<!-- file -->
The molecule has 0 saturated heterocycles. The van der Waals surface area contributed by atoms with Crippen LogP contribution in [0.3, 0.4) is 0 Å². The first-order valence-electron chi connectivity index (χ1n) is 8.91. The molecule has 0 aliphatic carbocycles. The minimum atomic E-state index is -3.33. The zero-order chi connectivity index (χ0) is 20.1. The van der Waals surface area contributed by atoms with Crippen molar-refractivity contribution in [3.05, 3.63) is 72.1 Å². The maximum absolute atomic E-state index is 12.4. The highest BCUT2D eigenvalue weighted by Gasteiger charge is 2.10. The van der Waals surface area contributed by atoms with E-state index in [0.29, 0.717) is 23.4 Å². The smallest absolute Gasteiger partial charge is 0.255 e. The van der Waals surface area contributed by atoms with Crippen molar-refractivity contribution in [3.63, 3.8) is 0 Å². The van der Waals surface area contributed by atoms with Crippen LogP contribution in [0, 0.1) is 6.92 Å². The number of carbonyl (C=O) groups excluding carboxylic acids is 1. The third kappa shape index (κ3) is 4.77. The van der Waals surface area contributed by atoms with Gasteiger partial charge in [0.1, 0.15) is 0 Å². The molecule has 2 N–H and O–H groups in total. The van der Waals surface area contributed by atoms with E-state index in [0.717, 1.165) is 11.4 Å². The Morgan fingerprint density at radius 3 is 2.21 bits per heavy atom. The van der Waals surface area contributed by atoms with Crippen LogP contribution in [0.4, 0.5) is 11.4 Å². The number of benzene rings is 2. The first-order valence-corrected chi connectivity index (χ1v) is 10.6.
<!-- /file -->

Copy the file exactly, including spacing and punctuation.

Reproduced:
The molecule has 0 saturated heterocycles. The van der Waals surface area contributed by atoms with Crippen LogP contribution in [0.3, 0.4) is 0 Å². The first-order valence-electron chi connectivity index (χ1n) is 8.91. The molecule has 0 aliphatic carbocycles. The minimum atomic E-state index is -3.33. The zero-order chi connectivity index (χ0) is 20.1. The van der Waals surface area contributed by atoms with Crippen molar-refractivity contribution in [3.05, 3.63) is 72.1 Å². The maximum absolute atomic E-state index is 12.4. The highest BCUT2D eigenvalue weighted by Gasteiger charge is 2.10. The van der Waals surface area contributed by atoms with E-state index in [0.29, 0.717) is 23.4 Å². The smallest absolute Gasteiger partial charge is 0.255 e. The van der Waals surface area contributed by atoms with Crippen molar-refractivity contribution in [3.63, 3.8) is 0 Å². The van der Waals surface area contributed by atoms with Crippen LogP contribution in [0, 0.1) is 6.92 Å². The number of carbonyl (C=O) groups excluding carboxylic acids is 1. The third kappa shape index (κ3) is 4.77. The van der Waals surface area contributed by atoms with Gasteiger partial charge in [0.1, 0.15) is 0 Å². The molecule has 2 N–H and O–H groups in total. The van der Waals surface area contributed by atoms with E-state index in [0.717, 1.165) is 11.4 Å². The Morgan fingerprint density at radius 3 is 2.21 bits per heavy atom. The van der Waals surface area contributed by atoms with Crippen LogP contribution in [0.4, 0.5) is 11.4 Å². The number of benzene rings is 2. The first-order valence-corrected chi connectivity index (χ1v) is 10.6.